- -health problems
How can we decrease food costs?
- -use of coupons
- -buying foods in season/on-sale
- -buy store brands
- -look at the unit prices
- -buy locally
- -use food expense diary
- -limit the time in the store
What can an RD or nutrition major do to assist in resolving hunger issues?
- -write a grant
- -be involved in the farm bill
- -canned fruit/vegetable food drive
- -documenting needs that exist
- -donate left overs
______________________ administers the 14 US Department of Agriculture (USDA) food assistance programs (1) Goals are to provide needy people with access to a more nutritious diet. (2) To improve the eating habits of the nation's children. (3) To stabilize farm prices through the distribution of surplus foods.
FNS (Food and Nutrition Service)
Government program that provides cash, commodities or services to all qualifying low income individuals or households. Eg. food stamps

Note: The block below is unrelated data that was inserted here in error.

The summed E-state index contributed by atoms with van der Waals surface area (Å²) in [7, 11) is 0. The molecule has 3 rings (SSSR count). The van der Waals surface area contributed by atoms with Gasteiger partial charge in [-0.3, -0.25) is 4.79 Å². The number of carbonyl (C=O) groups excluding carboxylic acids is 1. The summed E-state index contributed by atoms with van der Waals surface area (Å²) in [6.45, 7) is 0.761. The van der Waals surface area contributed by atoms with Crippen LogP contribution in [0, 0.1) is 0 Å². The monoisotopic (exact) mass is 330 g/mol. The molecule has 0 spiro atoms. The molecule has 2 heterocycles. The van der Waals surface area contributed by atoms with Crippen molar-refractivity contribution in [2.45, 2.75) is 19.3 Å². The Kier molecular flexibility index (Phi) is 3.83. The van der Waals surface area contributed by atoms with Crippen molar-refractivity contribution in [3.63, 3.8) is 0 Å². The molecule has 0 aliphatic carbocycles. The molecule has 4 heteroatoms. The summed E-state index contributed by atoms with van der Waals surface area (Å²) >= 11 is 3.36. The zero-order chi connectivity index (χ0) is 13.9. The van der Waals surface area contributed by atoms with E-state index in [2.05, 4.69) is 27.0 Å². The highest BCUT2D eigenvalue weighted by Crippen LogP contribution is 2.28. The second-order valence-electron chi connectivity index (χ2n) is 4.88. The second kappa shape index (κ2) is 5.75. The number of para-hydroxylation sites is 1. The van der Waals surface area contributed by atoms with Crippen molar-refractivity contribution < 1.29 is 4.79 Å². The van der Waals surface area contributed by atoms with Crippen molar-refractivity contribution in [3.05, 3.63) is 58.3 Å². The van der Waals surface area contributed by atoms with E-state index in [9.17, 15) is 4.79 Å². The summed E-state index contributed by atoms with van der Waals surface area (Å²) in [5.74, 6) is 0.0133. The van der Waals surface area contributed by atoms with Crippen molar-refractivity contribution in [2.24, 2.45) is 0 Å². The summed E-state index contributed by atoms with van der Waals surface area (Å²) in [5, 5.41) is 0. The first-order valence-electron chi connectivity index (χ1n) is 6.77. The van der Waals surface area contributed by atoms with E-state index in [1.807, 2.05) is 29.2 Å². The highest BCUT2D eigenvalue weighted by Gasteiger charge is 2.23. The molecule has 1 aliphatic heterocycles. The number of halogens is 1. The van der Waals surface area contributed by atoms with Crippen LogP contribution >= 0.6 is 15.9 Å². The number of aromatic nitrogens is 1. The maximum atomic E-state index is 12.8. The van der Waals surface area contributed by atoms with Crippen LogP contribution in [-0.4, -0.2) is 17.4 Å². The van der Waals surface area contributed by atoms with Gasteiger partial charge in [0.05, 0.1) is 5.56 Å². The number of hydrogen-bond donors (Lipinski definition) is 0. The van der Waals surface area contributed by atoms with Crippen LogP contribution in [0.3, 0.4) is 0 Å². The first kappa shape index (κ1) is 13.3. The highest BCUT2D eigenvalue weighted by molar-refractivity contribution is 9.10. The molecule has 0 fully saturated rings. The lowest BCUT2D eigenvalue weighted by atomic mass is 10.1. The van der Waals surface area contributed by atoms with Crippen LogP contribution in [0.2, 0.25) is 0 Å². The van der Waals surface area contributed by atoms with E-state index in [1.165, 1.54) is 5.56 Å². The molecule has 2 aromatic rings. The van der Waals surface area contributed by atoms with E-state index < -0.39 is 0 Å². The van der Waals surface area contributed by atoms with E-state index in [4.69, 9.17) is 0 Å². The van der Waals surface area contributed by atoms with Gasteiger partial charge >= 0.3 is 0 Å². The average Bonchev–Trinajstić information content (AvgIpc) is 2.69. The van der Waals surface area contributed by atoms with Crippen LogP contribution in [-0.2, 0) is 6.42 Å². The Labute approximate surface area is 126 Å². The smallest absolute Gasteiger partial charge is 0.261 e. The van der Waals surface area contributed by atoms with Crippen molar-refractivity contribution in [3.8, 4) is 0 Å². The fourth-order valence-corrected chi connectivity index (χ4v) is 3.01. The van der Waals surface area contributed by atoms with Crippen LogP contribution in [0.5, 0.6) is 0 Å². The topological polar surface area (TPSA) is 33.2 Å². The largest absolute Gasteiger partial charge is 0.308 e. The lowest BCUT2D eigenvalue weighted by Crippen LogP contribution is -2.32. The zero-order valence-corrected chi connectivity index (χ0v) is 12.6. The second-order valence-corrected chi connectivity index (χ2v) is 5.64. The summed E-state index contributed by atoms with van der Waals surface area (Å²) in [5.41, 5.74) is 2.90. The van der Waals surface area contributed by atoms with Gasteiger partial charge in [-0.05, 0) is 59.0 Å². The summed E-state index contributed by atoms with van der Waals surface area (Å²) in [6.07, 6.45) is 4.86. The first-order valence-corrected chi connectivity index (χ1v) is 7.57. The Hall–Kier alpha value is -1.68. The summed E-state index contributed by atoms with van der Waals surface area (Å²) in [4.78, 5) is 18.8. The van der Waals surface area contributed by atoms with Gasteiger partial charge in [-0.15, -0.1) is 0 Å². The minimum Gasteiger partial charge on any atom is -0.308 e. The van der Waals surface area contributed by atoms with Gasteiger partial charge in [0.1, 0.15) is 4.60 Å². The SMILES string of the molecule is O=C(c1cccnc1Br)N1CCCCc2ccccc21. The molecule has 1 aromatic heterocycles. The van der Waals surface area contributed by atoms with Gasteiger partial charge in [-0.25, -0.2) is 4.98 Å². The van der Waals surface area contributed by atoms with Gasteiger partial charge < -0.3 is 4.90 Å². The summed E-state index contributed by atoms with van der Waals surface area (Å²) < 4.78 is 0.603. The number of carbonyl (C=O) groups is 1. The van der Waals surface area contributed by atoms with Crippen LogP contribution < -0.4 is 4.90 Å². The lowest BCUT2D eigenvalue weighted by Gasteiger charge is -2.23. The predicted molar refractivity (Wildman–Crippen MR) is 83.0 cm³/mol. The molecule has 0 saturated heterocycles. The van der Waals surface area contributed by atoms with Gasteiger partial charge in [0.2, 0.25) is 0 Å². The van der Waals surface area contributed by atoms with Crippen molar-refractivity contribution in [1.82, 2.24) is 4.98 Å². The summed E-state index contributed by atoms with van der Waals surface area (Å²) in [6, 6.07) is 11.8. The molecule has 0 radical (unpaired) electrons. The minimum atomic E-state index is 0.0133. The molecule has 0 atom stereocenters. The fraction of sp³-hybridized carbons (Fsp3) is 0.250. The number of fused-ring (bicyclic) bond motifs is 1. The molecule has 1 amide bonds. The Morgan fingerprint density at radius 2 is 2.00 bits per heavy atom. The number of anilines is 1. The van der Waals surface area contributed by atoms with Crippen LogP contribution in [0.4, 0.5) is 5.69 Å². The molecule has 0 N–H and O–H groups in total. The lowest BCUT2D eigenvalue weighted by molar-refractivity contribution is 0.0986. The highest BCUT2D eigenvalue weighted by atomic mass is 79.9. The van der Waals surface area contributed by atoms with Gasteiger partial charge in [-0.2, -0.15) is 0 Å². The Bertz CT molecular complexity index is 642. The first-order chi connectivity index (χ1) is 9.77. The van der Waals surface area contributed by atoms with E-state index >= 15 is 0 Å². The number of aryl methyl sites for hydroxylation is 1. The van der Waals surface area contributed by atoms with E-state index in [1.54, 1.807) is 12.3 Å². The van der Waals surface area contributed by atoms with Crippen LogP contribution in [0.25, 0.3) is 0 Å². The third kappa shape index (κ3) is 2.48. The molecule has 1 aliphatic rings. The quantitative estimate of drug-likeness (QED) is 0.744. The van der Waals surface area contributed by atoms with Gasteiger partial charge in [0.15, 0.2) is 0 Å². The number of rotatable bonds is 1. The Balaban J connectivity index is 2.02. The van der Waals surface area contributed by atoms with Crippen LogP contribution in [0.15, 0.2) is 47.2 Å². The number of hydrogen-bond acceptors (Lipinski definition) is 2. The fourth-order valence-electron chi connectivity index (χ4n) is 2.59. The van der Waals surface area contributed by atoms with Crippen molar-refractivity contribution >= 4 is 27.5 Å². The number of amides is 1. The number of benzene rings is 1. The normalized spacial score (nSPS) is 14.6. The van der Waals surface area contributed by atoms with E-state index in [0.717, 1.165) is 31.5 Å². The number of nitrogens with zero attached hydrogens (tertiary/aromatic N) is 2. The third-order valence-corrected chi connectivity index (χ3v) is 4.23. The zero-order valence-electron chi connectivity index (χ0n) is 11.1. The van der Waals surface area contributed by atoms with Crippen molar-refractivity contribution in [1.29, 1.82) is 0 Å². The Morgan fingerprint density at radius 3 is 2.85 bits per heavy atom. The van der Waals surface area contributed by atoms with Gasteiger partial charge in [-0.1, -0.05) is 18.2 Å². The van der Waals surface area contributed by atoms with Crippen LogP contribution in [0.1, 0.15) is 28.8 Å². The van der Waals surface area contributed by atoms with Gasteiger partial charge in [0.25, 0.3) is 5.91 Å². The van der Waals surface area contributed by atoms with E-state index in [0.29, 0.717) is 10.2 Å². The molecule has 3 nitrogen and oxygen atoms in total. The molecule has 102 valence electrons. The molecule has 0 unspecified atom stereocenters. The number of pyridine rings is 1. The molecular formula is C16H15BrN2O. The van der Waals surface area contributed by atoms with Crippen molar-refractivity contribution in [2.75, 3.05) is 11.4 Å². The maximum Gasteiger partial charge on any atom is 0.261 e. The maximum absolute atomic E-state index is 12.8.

_________________ serves as a food guide for a nutritious diet at a minimal cost-used as the basis for food stamp allotments and is maintained by the USDA's Center for Nutrition Policy and Promotion
Thrifty Food Plan (TFP)
Nonprofit community organizations that collect surplus commodities from the government and edible but often unmarketable foods from private industry for use by nonprofit charities, institutions and feeding programs at nominal cost
Small feeding operations attached to existing organizations such as churches, civic groups, or nonprofit agencies that serve prepared meals that are consumed onsite. They generally do not require clients to show identification.